- Whether existing law and regulation sufficiently encourage institutional investors and fund managers to set long-term objectives and promote effective collective engagement. In particular, Professor Kay will examine whether the regulatory requirements to which asset managers are subject encourage excessive emphasis on benchmarking and short-term performance metrics.
- The degree to which the current legal duties and responsibilities of asset owners and fund managers, as well as the fee and pay structures inherent in the investment chain, promote long-term development. In the current climate, there is a faster turnover of asset managers. Professor Kay queries whether this makes it harder for asset managers to adopt a longer-term view of the companies in which they invest. Further, the Review will look at the way in which individual asset managers are assessed and rewarded, and what impact this has on their incentives as well as those of their clients.
- Whether the activities of fund managers, clients and their advisers, and the companies in which they invest, and the relationships between them, are sufficiently transparent. Stakeholders are asked to comment on whether existing disclosure rules are excessive or inadequate and also whether the overall costs of intermediation are proportionate to the value of services provided.
- The quality of engagement between institutional investors and fund managers and UK quoted companies. In particular, Professor Kay will examine whether steps taken to facilitate engagement (e.g., the introduction of the Stewardship Code last year) have been effective and whether further intervention is desirable and/or necessary.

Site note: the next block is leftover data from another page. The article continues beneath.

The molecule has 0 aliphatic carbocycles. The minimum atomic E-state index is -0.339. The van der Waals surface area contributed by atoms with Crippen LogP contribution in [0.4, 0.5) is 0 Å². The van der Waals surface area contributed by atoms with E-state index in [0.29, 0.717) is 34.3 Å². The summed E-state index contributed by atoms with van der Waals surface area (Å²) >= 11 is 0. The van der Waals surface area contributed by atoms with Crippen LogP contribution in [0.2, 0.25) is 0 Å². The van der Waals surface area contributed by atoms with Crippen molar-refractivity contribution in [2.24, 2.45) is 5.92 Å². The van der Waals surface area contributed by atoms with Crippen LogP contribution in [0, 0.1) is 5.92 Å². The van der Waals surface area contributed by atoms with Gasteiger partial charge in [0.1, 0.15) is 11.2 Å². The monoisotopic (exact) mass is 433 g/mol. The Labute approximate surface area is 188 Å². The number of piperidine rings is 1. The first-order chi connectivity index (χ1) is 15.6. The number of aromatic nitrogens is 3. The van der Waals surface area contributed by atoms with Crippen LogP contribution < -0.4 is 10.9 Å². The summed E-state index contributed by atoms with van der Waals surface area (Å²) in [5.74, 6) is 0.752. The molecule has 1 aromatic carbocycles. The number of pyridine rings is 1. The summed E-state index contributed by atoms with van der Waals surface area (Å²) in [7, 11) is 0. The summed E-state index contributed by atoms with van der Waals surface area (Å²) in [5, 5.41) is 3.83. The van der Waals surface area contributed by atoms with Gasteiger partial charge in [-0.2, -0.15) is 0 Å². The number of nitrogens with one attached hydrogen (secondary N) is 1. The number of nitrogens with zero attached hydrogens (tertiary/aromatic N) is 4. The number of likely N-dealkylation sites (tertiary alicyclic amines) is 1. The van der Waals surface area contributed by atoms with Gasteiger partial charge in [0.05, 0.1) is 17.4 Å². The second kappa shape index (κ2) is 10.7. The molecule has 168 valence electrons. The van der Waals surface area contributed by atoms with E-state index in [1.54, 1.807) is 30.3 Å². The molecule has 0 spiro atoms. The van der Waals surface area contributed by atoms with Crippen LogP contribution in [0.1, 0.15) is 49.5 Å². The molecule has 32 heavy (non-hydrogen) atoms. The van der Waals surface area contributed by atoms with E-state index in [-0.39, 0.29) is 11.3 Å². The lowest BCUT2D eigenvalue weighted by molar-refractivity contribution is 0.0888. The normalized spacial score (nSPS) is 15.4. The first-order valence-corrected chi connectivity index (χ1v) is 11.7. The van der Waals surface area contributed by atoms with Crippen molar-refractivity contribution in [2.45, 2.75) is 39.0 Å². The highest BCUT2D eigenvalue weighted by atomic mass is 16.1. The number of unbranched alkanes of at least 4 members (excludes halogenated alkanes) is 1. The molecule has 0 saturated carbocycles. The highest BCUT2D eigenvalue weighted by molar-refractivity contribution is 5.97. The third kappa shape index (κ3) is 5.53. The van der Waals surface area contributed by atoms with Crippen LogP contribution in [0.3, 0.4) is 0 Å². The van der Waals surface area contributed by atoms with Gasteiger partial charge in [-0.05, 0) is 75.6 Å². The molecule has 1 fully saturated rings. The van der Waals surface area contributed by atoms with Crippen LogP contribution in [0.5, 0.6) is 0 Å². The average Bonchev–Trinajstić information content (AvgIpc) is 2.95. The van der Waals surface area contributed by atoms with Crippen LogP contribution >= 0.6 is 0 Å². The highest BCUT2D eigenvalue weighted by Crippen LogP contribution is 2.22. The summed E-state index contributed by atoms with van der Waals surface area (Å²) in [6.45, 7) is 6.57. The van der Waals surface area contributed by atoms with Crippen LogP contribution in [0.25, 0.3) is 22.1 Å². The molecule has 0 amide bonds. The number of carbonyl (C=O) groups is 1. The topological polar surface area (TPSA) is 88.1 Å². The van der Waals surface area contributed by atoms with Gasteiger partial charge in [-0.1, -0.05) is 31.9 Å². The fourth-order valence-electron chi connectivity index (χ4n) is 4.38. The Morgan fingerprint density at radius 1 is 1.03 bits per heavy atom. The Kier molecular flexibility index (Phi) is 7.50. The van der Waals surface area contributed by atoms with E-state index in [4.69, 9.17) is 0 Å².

- The impact of internationalisation on UK share ownership on the quality of company-shareholder engagement.
- Trends in international investment and in the international regulatory framework and their impact on UK equity markets. In the wake of the financial crisis, financial services regulation across the globe is being revised and strengthened with unprecedented vigour. Professor Kay is keen to understand how UK asset managers expect regulatory change to affect engagement with the companies in which they invest.
Comments are welcome on the issues outlined above until 18 November 2011. Stakeholders are urged to submit evidence-based feedback, such as statistical data or descriptions of their own experiences, rather than expressions of opinion.
Professor Kay anticipates being in a position to provide BIS with an interim report in February next year, which will outline his preliminary findings and recommendations. A final report will be published in July 2012.